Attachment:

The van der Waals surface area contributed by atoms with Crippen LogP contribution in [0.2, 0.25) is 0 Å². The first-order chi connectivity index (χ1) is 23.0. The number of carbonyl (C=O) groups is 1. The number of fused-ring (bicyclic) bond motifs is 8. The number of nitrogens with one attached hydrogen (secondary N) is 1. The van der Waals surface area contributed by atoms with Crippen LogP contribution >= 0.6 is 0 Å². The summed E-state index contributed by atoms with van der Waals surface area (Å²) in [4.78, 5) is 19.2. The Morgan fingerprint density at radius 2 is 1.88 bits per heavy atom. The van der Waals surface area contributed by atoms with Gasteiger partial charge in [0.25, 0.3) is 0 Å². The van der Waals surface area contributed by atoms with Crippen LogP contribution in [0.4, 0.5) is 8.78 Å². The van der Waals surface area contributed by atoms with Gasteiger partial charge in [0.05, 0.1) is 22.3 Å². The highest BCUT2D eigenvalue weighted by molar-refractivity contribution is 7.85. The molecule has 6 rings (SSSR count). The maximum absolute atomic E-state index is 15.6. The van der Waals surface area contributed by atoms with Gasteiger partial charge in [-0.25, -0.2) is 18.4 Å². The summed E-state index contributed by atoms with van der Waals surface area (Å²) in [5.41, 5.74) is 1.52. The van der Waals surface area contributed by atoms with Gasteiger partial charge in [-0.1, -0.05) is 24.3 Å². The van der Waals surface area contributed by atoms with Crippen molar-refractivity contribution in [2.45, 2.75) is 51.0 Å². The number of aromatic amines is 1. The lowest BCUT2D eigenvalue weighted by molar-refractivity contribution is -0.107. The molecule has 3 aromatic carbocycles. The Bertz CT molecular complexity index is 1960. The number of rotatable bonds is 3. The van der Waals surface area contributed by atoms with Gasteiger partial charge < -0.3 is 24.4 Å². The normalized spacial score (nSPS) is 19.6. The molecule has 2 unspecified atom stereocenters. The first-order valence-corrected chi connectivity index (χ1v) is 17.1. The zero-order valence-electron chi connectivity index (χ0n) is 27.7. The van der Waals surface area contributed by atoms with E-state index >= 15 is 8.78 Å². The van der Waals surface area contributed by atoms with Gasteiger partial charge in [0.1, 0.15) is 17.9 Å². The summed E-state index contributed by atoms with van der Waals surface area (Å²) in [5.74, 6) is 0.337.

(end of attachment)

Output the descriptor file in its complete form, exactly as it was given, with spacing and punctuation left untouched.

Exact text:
The van der Waals surface area contributed by atoms with Crippen LogP contribution in [0.2, 0.25) is 0 Å². The first-order chi connectivity index (χ1) is 23.0. The number of carbonyl (C=O) groups is 1. The number of fused-ring (bicyclic) bond motifs is 8. The number of nitrogens with one attached hydrogen (secondary N) is 1. The van der Waals surface area contributed by atoms with Crippen LogP contribution >= 0.6 is 0 Å². The summed E-state index contributed by atoms with van der Waals surface area (Å²) in [4.78, 5) is 19.2. The Morgan fingerprint density at radius 2 is 1.88 bits per heavy atom. The van der Waals surface area contributed by atoms with Gasteiger partial charge in [0.25, 0.3) is 0 Å². The van der Waals surface area contributed by atoms with Crippen LogP contribution in [0.4, 0.5) is 8.78 Å². The van der Waals surface area contributed by atoms with Gasteiger partial charge in [0.05, 0.1) is 22.3 Å². The highest BCUT2D eigenvalue weighted by molar-refractivity contribution is 7.85. The molecule has 6 rings (SSSR count). The maximum absolute atomic E-state index is 15.6. The van der Waals surface area contributed by atoms with Gasteiger partial charge in [-0.25, -0.2) is 18.4 Å². The summed E-state index contributed by atoms with van der Waals surface area (Å²) in [5.41, 5.74) is 1.52. The van der Waals surface area contributed by atoms with Gasteiger partial charge in [-0.1, -0.05) is 24.3 Å². The van der Waals surface area contributed by atoms with Crippen molar-refractivity contribution in [2.45, 2.75) is 51.0 Å². The number of aromatic amines is 1. The lowest BCUT2D eigenvalue weighted by molar-refractivity contribution is -0.107. The molecule has 3 aromatic carbocycles. The Bertz CT molecular complexity index is 1960. The number of rotatable bonds is 3. The van der Waals surface area contributed by atoms with Gasteiger partial charge < -0.3 is 24.4 Å². The normalized spacial score (nSPS) is 19.6. The molecule has 2 unspecified atom stereocenters. The first-order valence-corrected chi connectivity index (χ1v) is 17.1. The zero-order valence-electron chi connectivity index (χ0n) is 27.7. The van der Waals surface area contributed by atoms with E-state index >= 15 is 8.78 Å². The van der Waals surface area contributed by atoms with Gasteiger partial charge in [0.1, 0.15) is 17.9 Å². The summed E-state index contributed by atoms with van der Waals surface area (Å²) in [5.74, 6) is 0.337.